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Subject:Re: Learning/researching phase of writing From:Mike Pope <mikep -at- ASYMETRIX -dot- COM> Date:Thu, 19 May 1994 15:18:00 PDT
Erik Larsen asks:
>What do you find most beneficial: Interviewing developers, hands-on
>experience with a beta product, looking at actual code, design specs, etc.?
In my case, the short answer is: all of the above. It depends on how much
already know and what you're after. You need to find out what the purpose
is of the software you're documenting, who the audience is, what problems
it solves, etc. Talking to programmers often doesn't help; they're not
on that plane while they're coding. However, you can:
* read the spec, if it exists and was specifically written to address these
* talk the project lead or marketing person (or whoever), the person charged
knowing this type of info
* ask for presentations on specific topics, stressing that you need to know
topic from the ground up. I find that this works very well around here.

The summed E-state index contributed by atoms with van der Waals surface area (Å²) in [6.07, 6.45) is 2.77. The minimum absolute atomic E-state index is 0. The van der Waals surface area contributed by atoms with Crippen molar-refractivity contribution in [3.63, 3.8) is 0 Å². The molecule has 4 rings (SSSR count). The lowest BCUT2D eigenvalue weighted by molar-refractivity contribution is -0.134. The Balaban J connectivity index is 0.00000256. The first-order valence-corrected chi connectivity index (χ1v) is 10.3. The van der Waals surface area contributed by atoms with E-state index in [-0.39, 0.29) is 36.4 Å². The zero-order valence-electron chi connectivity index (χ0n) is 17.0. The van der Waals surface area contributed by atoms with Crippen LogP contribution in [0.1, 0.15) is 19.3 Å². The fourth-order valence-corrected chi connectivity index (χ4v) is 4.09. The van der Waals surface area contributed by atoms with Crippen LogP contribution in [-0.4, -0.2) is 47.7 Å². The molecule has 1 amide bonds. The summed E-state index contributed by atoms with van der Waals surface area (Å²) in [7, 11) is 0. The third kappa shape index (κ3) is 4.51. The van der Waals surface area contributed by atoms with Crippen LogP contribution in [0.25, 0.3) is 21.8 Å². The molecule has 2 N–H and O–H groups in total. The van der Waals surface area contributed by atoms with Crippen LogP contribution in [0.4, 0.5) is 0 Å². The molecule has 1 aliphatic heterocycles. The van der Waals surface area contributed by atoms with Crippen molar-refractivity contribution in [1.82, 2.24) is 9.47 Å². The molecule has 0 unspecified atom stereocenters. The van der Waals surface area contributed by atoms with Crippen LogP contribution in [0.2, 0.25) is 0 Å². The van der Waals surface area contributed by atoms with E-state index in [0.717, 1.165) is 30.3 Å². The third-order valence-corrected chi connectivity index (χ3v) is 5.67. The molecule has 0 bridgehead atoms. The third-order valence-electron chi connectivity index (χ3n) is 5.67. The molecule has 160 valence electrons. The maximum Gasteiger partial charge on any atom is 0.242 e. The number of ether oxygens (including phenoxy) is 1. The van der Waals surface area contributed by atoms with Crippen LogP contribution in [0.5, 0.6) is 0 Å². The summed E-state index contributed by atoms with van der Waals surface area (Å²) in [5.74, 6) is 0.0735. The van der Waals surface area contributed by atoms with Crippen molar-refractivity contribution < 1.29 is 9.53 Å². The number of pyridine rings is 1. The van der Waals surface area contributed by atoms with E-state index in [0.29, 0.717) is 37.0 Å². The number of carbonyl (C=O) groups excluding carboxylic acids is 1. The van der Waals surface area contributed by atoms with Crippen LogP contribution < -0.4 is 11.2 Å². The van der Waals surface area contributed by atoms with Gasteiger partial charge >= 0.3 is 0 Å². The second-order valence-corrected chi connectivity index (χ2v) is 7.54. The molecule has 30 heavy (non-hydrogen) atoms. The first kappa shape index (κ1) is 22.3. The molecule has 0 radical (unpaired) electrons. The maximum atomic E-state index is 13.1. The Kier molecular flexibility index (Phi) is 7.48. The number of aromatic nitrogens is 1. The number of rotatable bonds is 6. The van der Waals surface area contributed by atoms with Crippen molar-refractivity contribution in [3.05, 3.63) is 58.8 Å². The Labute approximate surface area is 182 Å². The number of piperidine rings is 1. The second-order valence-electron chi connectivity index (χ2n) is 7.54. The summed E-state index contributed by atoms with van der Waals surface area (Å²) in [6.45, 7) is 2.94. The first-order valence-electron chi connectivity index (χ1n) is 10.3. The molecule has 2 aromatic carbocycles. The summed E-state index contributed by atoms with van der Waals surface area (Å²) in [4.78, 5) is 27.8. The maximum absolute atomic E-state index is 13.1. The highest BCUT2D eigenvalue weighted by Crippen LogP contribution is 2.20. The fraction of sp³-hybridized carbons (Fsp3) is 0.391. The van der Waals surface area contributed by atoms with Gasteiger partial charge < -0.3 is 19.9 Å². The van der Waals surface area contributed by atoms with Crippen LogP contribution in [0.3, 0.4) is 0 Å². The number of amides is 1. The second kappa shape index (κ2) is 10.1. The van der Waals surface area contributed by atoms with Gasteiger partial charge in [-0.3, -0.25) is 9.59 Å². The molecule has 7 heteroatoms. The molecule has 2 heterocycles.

we might be implementing, oh I dunno, a full-text search engine. Could one
programmers spend an hour telling us what's it for, how it works, etc.?
The next step is to be able to work with the product. In my experience,
there is no
substitute, no matter how clearly the spec is written or how well it's
you by the programmer. You won't know what the user (your reader) needs to
until you've tried to do it yourself. The downside -- one of them, anyway --
you're often working with software that's very fragile and only marginally
which can be confusing and is very time-consuming.
I try limit my interviews with programmers to very specific questions only,
I know what this bit of the software is supposed to do, and I tried running
it, but I'm
getting such-and-this response -- what's the deal. You know, questions to
answers are very concrete.
Let me emphasize again that I'm speaking only from personal experience. A
general rule I would propose is that you just try to hang around the
much as possible (if your company encourages co-location, for example). Stay
in their faces, ask lots of questions, be sure to let them know when you
done a cool thing. Do your homework first, of course -- that is, if you ask
lots of questions, try not to ask too many dumb ones. <g> Get them to read
bits of your doc that describe the piece they're working on -- they'll often
more alactritously to something they see in print than to questions or
Sorry, probably time to stop the random mind-dump.